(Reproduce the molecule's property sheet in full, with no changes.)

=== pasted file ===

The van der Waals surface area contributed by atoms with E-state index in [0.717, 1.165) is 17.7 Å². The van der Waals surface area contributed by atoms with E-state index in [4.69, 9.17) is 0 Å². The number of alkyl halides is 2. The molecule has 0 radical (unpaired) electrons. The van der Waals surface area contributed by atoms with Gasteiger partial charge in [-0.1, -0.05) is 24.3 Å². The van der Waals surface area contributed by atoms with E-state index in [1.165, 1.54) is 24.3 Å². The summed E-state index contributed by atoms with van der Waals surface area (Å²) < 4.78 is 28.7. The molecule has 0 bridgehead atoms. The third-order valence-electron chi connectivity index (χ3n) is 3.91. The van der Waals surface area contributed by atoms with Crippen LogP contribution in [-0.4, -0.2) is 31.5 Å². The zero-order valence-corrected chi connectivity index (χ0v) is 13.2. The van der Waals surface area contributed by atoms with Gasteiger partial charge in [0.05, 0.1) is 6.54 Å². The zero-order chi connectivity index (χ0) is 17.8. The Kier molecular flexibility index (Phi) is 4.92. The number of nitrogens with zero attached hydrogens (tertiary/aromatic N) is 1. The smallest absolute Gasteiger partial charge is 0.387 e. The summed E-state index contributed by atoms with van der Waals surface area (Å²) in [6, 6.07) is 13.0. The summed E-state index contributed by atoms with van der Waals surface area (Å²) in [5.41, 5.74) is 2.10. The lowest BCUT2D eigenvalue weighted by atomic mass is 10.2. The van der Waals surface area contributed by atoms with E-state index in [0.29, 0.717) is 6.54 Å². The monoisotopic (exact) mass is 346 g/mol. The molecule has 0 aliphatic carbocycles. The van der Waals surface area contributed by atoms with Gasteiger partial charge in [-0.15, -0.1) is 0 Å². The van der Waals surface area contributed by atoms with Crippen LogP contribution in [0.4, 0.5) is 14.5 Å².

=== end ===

The van der Waals surface area contributed by atoms with E-state index in [0.717, 1.165) is 17.7 Å². The van der Waals surface area contributed by atoms with E-state index in [4.69, 9.17) is 0 Å². The number of alkyl halides is 2. The molecule has 0 radical (unpaired) electrons. The van der Waals surface area contributed by atoms with Gasteiger partial charge in [-0.1, -0.05) is 24.3 Å². The van der Waals surface area contributed by atoms with E-state index in [1.165, 1.54) is 24.3 Å². The summed E-state index contributed by atoms with van der Waals surface area (Å²) < 4.78 is 28.7. The molecule has 0 bridgehead atoms. The third-order valence-electron chi connectivity index (χ3n) is 3.91. The van der Waals surface area contributed by atoms with Crippen LogP contribution in [-0.4, -0.2) is 31.5 Å². The zero-order valence-corrected chi connectivity index (χ0v) is 13.2. The van der Waals surface area contributed by atoms with Gasteiger partial charge in [0.05, 0.1) is 6.54 Å². The zero-order chi connectivity index (χ0) is 17.8. The Kier molecular flexibility index (Phi) is 4.92. The number of nitrogens with zero attached hydrogens (tertiary/aromatic N) is 1. The smallest absolute Gasteiger partial charge is 0.387 e. The summed E-state index contributed by atoms with van der Waals surface area (Å²) in [6, 6.07) is 13.0. The summed E-state index contributed by atoms with van der Waals surface area (Å²) in [5.41, 5.74) is 2.10. The lowest BCUT2D eigenvalue weighted by atomic mass is 10.2. The van der Waals surface area contributed by atoms with E-state index in [0.29, 0.717) is 6.54 Å². The monoisotopic (exact) mass is 346 g/mol. The molecule has 0 aliphatic carbocycles. The van der Waals surface area contributed by atoms with Gasteiger partial charge in [-0.15, -0.1) is 0 Å². The van der Waals surface area contributed by atoms with Crippen LogP contribution in [0.4, 0.5) is 14.5 Å².